ZAGREB (Reuters) - The Croatian government will lower the country’s retirement age back to 65 from 67 following a protest campaign led by leading trade unions, Prime Minister Andrej Plenkovic said on Thursday.
Three top trade unions collected a petition of more than 700,000 citizens’ signatures last spring to force a referendum on the government’s decision to push back the retirement age. However, rather than call a people’s vote, the government decided to back down.
“By this we show that we listen to what our citizens tell us. However, some of our citizens want to carry on working beyond the age of 65 and we will make it possible in a revised (pension) law proposal,” Plenkovic told a cabinet session.
“Thus we strike a balance between the demands of the campaign and the desire of those who can and want to work longer.”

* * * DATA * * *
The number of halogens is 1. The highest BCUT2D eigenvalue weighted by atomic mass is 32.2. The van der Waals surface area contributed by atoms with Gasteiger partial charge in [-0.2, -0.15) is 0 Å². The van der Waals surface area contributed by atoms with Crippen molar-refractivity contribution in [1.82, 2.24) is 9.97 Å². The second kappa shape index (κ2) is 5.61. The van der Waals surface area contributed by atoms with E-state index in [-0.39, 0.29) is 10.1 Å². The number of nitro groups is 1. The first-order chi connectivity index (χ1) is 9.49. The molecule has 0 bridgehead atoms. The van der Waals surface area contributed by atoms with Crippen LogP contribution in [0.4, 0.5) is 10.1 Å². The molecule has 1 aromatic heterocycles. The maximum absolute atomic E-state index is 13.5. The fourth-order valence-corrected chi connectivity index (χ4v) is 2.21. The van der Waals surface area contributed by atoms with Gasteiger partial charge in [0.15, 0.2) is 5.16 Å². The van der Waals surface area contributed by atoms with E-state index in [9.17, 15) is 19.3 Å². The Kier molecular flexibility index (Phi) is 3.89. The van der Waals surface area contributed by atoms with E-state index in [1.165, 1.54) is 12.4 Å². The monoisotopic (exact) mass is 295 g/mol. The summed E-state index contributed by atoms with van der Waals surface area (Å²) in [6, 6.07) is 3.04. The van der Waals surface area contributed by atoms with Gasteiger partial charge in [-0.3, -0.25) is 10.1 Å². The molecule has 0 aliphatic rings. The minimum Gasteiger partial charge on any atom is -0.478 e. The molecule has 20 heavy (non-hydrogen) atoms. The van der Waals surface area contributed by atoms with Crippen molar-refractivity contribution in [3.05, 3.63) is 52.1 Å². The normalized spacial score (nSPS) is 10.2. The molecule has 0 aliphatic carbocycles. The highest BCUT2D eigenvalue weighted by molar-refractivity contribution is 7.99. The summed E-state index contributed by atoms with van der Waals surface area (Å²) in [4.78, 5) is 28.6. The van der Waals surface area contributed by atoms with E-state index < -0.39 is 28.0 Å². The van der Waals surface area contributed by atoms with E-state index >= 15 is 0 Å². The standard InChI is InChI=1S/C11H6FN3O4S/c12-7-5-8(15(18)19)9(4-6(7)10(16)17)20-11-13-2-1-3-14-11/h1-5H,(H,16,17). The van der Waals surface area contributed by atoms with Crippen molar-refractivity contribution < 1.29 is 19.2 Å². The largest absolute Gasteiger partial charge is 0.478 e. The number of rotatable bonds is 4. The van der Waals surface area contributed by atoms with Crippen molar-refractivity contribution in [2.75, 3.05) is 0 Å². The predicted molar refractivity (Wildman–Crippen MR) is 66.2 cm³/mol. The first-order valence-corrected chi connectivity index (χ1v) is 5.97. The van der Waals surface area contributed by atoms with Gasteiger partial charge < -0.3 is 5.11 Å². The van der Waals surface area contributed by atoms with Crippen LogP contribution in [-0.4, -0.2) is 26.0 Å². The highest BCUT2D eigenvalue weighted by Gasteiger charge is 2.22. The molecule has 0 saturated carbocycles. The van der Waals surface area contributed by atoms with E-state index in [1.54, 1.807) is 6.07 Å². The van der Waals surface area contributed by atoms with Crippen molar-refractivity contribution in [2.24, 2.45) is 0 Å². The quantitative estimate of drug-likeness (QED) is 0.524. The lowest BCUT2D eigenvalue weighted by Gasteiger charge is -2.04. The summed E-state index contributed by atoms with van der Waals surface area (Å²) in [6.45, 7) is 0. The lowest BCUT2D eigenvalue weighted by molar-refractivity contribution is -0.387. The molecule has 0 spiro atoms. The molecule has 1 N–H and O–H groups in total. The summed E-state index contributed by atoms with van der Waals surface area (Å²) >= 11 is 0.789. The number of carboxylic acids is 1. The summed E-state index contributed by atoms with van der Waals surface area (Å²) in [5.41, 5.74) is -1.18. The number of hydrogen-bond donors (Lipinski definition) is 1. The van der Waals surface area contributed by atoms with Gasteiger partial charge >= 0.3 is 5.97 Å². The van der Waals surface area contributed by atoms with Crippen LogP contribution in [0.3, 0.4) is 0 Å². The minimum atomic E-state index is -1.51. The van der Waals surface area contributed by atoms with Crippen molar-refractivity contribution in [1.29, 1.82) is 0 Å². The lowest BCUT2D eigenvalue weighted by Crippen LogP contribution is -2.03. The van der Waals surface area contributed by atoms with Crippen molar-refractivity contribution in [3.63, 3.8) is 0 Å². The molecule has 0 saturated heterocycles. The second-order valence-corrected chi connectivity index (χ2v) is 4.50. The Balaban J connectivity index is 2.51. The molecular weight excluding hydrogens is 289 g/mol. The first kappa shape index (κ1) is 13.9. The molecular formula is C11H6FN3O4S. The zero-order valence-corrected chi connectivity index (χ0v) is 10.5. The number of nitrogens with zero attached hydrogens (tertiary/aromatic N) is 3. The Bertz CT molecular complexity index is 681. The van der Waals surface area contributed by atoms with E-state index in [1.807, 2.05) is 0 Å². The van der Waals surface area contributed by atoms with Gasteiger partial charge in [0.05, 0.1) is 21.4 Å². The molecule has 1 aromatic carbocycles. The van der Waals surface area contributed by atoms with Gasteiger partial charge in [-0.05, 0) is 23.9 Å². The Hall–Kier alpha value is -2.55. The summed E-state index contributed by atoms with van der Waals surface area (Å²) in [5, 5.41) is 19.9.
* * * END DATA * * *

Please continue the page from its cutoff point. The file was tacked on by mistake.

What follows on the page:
In December, parliament had approved a government proposal to raise the retirement age to 67 from 2033, for both men and women, and to reduce pensions for people who retire early.
Croatia, like many European countries, has an ageing population. Its public pension scheme costs almost 40 billion kuna ($6 billion) a year, but that cannot be covered by workers’ contributions and the budget has to finance about 17 billion kuna from taxes annually to cover the shortfall.
Reporting by Igor Ilic; Editing by Pravin Char